Sarris: Recent trends have flipped baseball’s conventional wisdom on first base and short

From SABR member Eno Sarris at The Athletic on January 29, 2019:

The shortstop can’t hit all that well, but he’s a wizard with the glove. The first baseman just stepped off the set of WWE and has forearms like pumpkins, but can only reach balls he can fall on. These descriptions might have made sense for the large part of baseball’s past, but they aren’t really true anymore.

Last year, shortstops were better with the stick then they had ever been before in the free agency era — only five percent worse than league average with the bat. First basemen? Still better than league average, but only five percent better — their worst collective offensive season in the same period. As a result, the two positions, which couldn’t be any further away when it comes to defense, were closer than ever when it came to offense.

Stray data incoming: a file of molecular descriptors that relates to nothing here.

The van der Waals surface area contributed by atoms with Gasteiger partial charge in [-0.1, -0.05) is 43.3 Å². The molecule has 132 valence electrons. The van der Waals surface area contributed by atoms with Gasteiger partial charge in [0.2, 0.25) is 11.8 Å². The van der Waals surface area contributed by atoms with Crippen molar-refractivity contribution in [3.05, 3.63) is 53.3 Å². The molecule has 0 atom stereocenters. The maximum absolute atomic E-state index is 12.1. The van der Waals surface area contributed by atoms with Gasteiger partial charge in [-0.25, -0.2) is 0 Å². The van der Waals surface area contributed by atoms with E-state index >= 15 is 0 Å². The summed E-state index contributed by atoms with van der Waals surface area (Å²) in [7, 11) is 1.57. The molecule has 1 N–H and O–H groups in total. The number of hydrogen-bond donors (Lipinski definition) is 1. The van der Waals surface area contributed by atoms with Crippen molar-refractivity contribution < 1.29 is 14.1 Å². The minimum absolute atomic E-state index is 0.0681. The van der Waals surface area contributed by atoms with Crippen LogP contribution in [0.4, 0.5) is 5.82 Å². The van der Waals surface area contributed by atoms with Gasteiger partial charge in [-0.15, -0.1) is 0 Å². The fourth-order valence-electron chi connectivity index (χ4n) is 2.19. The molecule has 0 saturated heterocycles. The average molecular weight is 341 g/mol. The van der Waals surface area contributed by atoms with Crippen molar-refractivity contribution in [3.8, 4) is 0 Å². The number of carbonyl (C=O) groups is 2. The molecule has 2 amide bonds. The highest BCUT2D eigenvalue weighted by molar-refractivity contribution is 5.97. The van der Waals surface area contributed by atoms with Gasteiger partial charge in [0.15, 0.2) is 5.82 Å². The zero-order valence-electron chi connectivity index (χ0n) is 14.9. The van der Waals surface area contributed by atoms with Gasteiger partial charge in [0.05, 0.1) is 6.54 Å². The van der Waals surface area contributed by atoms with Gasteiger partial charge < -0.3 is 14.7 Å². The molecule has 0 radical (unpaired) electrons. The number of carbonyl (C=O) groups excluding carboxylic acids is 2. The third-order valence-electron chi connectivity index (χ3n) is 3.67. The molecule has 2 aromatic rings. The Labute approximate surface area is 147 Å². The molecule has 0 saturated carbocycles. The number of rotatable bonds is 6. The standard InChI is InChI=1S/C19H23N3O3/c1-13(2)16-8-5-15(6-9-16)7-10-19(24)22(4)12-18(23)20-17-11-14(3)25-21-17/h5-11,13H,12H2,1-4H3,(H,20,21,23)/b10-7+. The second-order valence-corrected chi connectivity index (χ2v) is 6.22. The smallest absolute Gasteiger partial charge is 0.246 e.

When you map it out, it doesn’t look like a fluky one-year blip on the history of baseball. It looks like a trend. Maybe one that is the result of other, smaller trends, but a trend nonetheless.

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This page was last updated January 30, 2019 at 3:06 pm MST.